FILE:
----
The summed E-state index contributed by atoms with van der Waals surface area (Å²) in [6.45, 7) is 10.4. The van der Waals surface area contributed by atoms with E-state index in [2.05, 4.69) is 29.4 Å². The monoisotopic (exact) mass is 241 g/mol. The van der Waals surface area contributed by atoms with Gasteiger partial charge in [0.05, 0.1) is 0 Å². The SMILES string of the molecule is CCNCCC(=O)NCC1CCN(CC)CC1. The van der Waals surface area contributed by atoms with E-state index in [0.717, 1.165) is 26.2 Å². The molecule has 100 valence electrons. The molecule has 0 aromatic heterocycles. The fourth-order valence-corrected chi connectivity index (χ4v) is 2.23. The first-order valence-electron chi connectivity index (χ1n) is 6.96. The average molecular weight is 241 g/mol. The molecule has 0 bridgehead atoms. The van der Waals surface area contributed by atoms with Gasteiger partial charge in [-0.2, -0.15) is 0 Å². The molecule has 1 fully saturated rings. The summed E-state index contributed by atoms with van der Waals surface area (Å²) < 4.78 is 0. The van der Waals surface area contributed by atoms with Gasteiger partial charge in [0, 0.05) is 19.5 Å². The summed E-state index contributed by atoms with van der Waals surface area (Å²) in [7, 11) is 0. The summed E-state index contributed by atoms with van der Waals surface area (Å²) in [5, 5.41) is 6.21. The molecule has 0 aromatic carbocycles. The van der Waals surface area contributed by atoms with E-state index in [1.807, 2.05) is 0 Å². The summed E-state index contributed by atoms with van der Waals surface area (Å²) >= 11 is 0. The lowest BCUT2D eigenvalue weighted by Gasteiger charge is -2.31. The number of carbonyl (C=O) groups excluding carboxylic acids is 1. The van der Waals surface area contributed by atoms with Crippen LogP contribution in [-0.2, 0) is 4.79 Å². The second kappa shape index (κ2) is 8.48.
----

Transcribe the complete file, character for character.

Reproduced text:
The summed E-state index contributed by atoms with van der Waals surface area (Å²) in [6.45, 7) is 10.4. The van der Waals surface area contributed by atoms with E-state index in [2.05, 4.69) is 29.4 Å². The monoisotopic (exact) mass is 241 g/mol. The van der Waals surface area contributed by atoms with Gasteiger partial charge in [0.05, 0.1) is 0 Å². The SMILES string of the molecule is CCNCCC(=O)NCC1CCN(CC)CC1. The van der Waals surface area contributed by atoms with E-state index in [0.717, 1.165) is 26.2 Å². The molecule has 100 valence electrons. The molecule has 0 aromatic heterocycles. The fourth-order valence-corrected chi connectivity index (χ4v) is 2.23. The first-order valence-electron chi connectivity index (χ1n) is 6.96. The average molecular weight is 241 g/mol. The molecule has 0 bridgehead atoms. The van der Waals surface area contributed by atoms with Gasteiger partial charge in [-0.2, -0.15) is 0 Å². The molecule has 1 fully saturated rings. The summed E-state index contributed by atoms with van der Waals surface area (Å²) < 4.78 is 0. The van der Waals surface area contributed by atoms with Gasteiger partial charge in [0, 0.05) is 19.5 Å². The summed E-state index contributed by atoms with van der Waals surface area (Å²) in [7, 11) is 0. The summed E-state index contributed by atoms with van der Waals surface area (Å²) in [5, 5.41) is 6.21. The molecule has 0 aromatic carbocycles. The van der Waals surface area contributed by atoms with E-state index in [1.807, 2.05) is 0 Å². The summed E-state index contributed by atoms with van der Waals surface area (Å²) >= 11 is 0. The lowest BCUT2D eigenvalue weighted by Gasteiger charge is -2.31. The number of carbonyl (C=O) groups excluding carboxylic acids is 1. The van der Waals surface area contributed by atoms with Crippen LogP contribution in [-0.2, 0) is 4.79 Å². The second kappa shape index (κ2) is 8.48.